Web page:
I am usually a Broadcast Journalist for BBC News, specialising in User Generated Content. I have a particular expertise and experience in verification of amateur/user generated content for broadcast.
On the General Election 2015 I was one of the presenter producers for the the Election Results programmes, responsible for producing Laura Keunssberg throughout the night and into the next day. This involved producing and managing all the available social media for her output. I also worked with senior editorial figures, using my expertise to inform the style and content of social media during the results programme.
I was responsible for the delivery of social media for the London 2012 Olympics for the BBC across all platforms. This included project managing and producing all onscreen social media across BBC television output as well as integration to the BBC Sport website.
I have spoken about, been interviewed by numerous outlets and written on techniques and challenges in verifying video. These include the BBC World Service, BBC News, German Press Association (DPA) and the dutch newspaper Trouw.
I have been involved in much of the work around Revolutions and Uprisings in the Middle East – Tunisian, Egypt, Libya, Bahrain, Syria, Yemen. I was part of the team responsible for verifying the first images of Muammar Gaddafi for BBC News when he was captured by Misratan Freedom Fighters.
I also write about cycling for BBC Sport and have appeared on BBC Radio 2’s Chris Evans show as a BBC cycling reporter.
You can find me in a number of places online at present
- Myspace – echosound location
- Myspace – my personal one
You can probably find me on a few more that I’ve forgotten about or don’t use anymore just by searching. If you find people you think are me, please let me know. They may be bits of me I’ve left there and forgotten about entirely.
You’ll probably be able to guess which identities I stick to online from the ones above. It’s not that challenging really.
Panorama (January 2005 – March 2006)
Key projects included the development and delivery of broadband, on-demand video content to the site and the expansion of the user base and content range. In addition for this I also developed the depth and breadth of editorial content and helped improve the broadcast team’s understanding of the potential of interactive to enhance their programmes.
This included involvement in user-generated content such as Bird Flu: your questions answered, where the programme was based on emails and text messages sent via the site. Another well-received proposition was the live Q&A with Peter Taylor, following his London Under Attack programme on the bomb attacks in London on 7 July 2005.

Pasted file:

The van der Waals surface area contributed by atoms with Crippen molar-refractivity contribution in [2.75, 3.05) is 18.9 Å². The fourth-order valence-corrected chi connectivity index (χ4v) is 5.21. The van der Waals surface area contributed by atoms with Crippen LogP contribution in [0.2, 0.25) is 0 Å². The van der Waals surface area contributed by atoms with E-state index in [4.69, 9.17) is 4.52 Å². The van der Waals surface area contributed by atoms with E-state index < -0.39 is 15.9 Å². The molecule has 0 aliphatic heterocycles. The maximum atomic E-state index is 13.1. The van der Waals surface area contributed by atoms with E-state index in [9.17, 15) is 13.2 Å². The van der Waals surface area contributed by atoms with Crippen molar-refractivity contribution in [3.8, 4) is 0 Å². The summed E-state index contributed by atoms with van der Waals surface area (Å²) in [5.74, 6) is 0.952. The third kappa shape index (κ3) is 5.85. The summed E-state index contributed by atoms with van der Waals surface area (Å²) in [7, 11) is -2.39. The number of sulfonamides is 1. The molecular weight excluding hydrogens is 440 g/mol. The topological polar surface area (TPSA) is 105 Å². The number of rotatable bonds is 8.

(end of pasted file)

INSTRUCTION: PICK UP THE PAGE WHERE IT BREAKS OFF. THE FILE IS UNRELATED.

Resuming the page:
Sportdaq (May 2004 – December 2004)
After the successes of Celebdaq, I moved on to be Acting Producer of Sportdaq, the “son of celebdaq” game which used the same premise of a stock exchange but instead of celebrities it used the sporting pages of the press and the names therein.
A collaboration between BBC’s interactive drama and entertainment department and BBC Radio Five Live, it launched in the summer of 2004 following a rapid development and build, which I oversaw alongside the Senior Producer and Project Manager.
From the outset I wrote and subbed almost all of the copy for the static areas of the site as well as contributing news stories alongside Five Live’s own interactive team, who he was responsible for training in the running of the site while retaining overall control of its administration.
By the end of its initial launch phase it had exceeded its Key Performance Indicators by a large margin and was regarded as a strong asset in Five Live’s interactive portfolio.
Celebdaq (August 2002 – May 2004)
As Assistant Producer, from its earliest days, I was a key part of the team which helped make the BBC’s Celebrity stock exchange into a BAFTA-award-winning site (BAFTA interactive award for Best Entertainment 2004).
Writing the copy for the site and working as part of the television production team for BBC Three, I helped turn the website into one of the most talked about websites of the year in 2003 and one of the hottest online properties going, with over 300,000 players.
The Celebdaq team and concept was also praised by the then Director General of the BBC, Greg Dyke, as a model for the ways in which the BBC should work in future.
The project included a great deal of interactivity, from messageboards to broadband streaming and mobile platform propositions, as well as an interactive user forum, “The Board Meeting”.
The Atomic Kitten Shrine (March 2000 – August 2002)
One of the first sites I designed, The Shrine was initially a testing ground for some of my ideas and an outlet for my love of Atomic Kitten. why have I included it here? Because it helped get my my Celebdaq job and because it shows that the best way to get noticed is to do something: build your own portfolio.
Started in early 2000 the site became one of the most popular unofficial Atomic Kitten sites and was recommended by their official site. It also received several mentions on their site.
The site philosophy was to offer an alternative to other fan sites. It did this both in tone and style and by being made up entirely of original material, sourced from news stories and the writers’ own views.
The tone was slightly more mature and journalistic than your average fan site and offers a full history of the band from their earliest days to the present, as well as having a complete news archive. By the time Atomic Kitten split it was receiving over 100,000 page impressions per month.